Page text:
“Smile, breathe and go slowly.” ~Thích Nhất Hạnh
Anxiety and panic can arise at the most inconvenient and unconventional times. I have found myself on many occasions in the midst of an attack when I am all by myself, with no apparent trigger or intrusive thoughts but for some reason my body reacts.
It took some time and several entries in my journal marking down the environment, what I had been doing or thinking prior to the attack and compiling my symptoms to come to the realization that I had a warning sign every single time – my breath.
As I start to feel overwhelmed by thoughts or feelings, the first thing that changes in my body is the speed and depth of my breath. My breathing starts to become quick, shallow and uneven. My nervous system goes into overdrive and with each breath I escalate my fight or flight response. I needed an antidote that was quick, easy and available at all times – the key was breath.
Calming Mind and Breath
Learning to be conscious of my breath through both meditation and my yoga practice has been particularly beneficial to my anxiety disorder. Having the instinct to breathe slowly and evenly through my nose while engaging my diaphragm has improved my posture, lowered my blood pressure and significantly decreased my stress related pain points.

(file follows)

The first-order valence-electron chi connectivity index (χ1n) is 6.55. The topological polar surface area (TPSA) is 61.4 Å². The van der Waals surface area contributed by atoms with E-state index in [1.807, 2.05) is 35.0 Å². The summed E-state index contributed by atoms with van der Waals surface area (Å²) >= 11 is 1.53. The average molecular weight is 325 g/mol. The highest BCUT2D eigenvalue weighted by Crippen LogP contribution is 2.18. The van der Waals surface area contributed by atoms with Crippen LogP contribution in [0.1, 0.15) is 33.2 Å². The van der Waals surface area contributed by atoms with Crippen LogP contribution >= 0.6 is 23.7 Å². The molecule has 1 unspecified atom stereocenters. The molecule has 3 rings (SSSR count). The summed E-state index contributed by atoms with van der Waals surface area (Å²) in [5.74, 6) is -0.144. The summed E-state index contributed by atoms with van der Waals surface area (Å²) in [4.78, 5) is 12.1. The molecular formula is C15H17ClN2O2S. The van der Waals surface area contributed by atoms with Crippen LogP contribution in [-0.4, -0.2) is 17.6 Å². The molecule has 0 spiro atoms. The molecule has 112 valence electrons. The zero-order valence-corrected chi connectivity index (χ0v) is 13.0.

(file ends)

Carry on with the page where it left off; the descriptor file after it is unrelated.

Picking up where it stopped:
Whether you are trying to improve your health, or seeking a bit of zen, pausing several times a day to breathe deeply promoted relaxation, concentration and improved my mental clarity. Another positive result that I have noticed is, when I do my deep breathing throughout the day and then about 30 minutes before bed, I sleep much better. As someone who has struggled with insomnia for many years, this has been the most amazing side effect.
Deep Breathing Basics
Here are two easy exercises you can incorporate into your daily routine.
- Lie on your back, bend your knees toward the ceiling and keep your feet flat on the floor. Put a hardcover book on your abdomen (just under your belly button) and watch how the book rises and falls as you breathe deeply, slowly and evenly.
- Lie in your bed, with a pillow under your head and both hands resting on your stomach. Watch you belly rise and fall with each breath. Try inhaling for 4 counts, hold for 2 counts and then exhale completely for 5 counts. Repeat this 5 times or until you feel the tension in your body release.
If you prefer a little more guidance and flexiblity to do your breathing practice at any time, then try the OMM app…..